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5 Easy Ways to Lower Stroke Risk

According to the Heart and Stroke Foundation, 1.6 million Canadians live with the effects of a stroke or heart disease, and each year over 350,000 people are hospitalized for those ailments—and seniors are especially vulnerable to heart conditions. Fortunately, Toronto home care providers note that there are many things that aging adults and their caregivers can do to limit stroke risk.

1. Eat a Heart-Healthy Diet

The senior diet should be rich in heart-healthy fats and utterly devoid of the trans fats that are commonly found in processed and heavily refined foods. Eating two to three servings of fatty fish like tuna, mackerel, or salmon per week is highly recommended. Olive oil, coconut oil, nuts, and seeds should also be present in the senior diet. These help elevate good cholesterol, which in turn lowers blood pressure and moderates overall body weight.

2. Get Active

Seniors should make every effort to lead active lifestyles. This is great for maintaining mood balance, flexibility, and mobility. It will also regulate blood pressure, limit weight gain, and lessen stroke risk. Exercise should last twenty to thirty minutes and should be performed three to five times per week. Seniors can engage in non-impact exercises like swimming or cycling, or they can talk long, afternoon or evening walks.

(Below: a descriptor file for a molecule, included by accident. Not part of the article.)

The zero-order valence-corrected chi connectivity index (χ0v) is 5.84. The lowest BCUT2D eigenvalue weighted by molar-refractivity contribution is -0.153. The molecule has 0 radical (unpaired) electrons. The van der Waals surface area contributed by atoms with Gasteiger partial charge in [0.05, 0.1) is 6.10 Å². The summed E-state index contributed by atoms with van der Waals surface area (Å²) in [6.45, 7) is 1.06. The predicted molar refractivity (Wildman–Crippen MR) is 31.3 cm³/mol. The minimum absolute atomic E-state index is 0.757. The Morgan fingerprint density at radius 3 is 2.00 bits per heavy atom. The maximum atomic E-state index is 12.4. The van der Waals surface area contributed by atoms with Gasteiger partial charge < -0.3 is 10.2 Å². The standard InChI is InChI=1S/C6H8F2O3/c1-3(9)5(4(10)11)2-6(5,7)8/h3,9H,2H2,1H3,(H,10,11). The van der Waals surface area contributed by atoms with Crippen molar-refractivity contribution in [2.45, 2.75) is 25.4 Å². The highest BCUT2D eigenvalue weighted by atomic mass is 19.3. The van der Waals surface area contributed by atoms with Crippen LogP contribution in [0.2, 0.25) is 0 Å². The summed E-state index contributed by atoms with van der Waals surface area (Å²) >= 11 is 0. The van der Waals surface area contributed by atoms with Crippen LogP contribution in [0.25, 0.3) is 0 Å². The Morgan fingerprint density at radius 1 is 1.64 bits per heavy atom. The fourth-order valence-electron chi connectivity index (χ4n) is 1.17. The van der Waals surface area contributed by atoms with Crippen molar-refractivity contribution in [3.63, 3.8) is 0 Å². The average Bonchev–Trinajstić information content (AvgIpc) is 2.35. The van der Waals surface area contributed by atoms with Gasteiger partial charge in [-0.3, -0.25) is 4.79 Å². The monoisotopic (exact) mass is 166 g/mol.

3. Take Baby Aspirin

When acceptable to do so, seniors can add a single aspirin to their daily medication regimens. This change can significantly lower stroke risk without any significant, adverse effects. Seniors or their Toronto live-in caregivers should discuss the use of baby aspirin with the physician in order to verify that there are no contraindications with any existing prescriptions.

4. Limit Alcohol Intake and Other Stroke-Inducing Habits

Excess alcohol consumption and tobacco use significantly increase a person’s stroke risk. If seniors currently smoke cigarettes, it is never too late to quit. Entering a smoking cessation program can cut stroke risk by more than half while producing widespread health improvements. Although a small glass of wine is acceptable from time to time, hard liquor and beer consumption should be minimized or stopped entirely.

5. Make Risk Factors a High Priority at Checkups

Risk factors for stroke include high blood pressure, diabetes, obesity, and elevated cholesterol among others. When these factors exist, they should be top priority at regular checkups. Seniors and in-home caregivers can work with doctors to establish long-term treatment or management plans for these issues so that stroke risk is minimized.

For some seniors, making heart-healthy changes becomes more difficult with age. Make sure your loved one has the necessary support he or she needs to live a happy, healthy life with help from Home Care Assistance. We are a leading provider of Alzheimer’s, dementia, and stroke care in Toronto and offer 24/7 availability, flexible care schedules, and no long-term contracts. Please call (416) 488-8777 today for more information.